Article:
Irish writer James Joyce’s final novel, Finnegans Wake, has been described as one of the least-read books in the English canon. Joyce wrote the novel over the course of seventeen years, and the work is highly experimental, written in an attempt to convey the experience of sleep and dream. Joyce began work on Finnegans Wake in 1922, following the publication of his masterpiece, the difficult Ulysses. Fragments of his avant-garde new work began appearing in print in 1924, but the full novel, along with its title, did not appear until 1939, some two years’ before his death.
In its final form, Finnegans Wake consists of some seventeen chapters, divided into four Books. The entire novel ends in the middle of a sentence, and begins in the middle of the same sentence, a structure consciously chosen by Joyce. The first chapter introduces the setting, the area around Dublin, and one of the main characters, Finnegan, a hod-carrier who falls to his death from a ladder. Much of the book tells the story of the Earwicker family, the father HCE, the mother ALP, and their three children: Shem, Shaun, and Issy.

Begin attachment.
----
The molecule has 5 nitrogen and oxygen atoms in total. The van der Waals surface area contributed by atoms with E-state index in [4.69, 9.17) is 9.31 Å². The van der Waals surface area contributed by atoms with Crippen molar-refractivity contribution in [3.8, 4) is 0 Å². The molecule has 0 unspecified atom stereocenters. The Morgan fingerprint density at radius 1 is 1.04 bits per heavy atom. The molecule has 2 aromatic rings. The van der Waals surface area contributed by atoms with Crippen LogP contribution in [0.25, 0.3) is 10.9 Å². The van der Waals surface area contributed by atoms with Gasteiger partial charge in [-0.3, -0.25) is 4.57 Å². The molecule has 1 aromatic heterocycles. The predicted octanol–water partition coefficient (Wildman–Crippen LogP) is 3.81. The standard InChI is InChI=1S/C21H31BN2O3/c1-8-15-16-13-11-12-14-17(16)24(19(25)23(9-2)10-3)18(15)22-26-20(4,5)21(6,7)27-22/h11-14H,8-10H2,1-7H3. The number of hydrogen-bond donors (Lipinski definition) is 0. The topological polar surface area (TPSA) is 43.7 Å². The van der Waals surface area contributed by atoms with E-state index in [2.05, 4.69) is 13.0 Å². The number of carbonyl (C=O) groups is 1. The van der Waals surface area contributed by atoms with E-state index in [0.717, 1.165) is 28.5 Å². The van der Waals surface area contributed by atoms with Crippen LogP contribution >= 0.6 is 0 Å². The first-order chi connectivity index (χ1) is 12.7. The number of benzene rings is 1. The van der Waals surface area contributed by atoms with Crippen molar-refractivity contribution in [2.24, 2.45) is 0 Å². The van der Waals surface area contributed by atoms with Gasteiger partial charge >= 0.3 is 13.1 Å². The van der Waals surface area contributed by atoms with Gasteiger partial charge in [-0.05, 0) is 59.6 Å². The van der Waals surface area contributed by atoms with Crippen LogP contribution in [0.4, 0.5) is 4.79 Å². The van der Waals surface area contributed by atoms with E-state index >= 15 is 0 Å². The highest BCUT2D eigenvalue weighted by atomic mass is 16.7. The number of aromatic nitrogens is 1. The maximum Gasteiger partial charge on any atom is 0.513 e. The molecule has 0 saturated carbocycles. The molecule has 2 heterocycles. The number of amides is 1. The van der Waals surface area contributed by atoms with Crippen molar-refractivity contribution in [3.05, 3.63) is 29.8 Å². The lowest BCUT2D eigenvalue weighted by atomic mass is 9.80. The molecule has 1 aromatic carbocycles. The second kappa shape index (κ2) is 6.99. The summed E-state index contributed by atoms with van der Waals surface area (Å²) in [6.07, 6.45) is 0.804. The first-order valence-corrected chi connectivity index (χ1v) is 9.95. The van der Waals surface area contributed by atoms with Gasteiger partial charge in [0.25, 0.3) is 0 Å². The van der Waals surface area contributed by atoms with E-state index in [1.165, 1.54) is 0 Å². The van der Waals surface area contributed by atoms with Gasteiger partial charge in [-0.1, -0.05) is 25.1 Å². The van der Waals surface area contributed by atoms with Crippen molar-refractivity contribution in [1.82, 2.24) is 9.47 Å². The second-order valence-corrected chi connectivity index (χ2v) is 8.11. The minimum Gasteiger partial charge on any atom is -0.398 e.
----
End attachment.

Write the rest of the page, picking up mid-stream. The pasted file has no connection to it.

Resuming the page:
Many scholars of Joyce have come to the conclusion that a large number of details within the novel remain unknown, lost inside of the author’s thoughts and obscured by the experimental nature of the writing. No two plot summaries offer the same narrative structure of Finnegans Wake, leaving the work a curiosity in literature.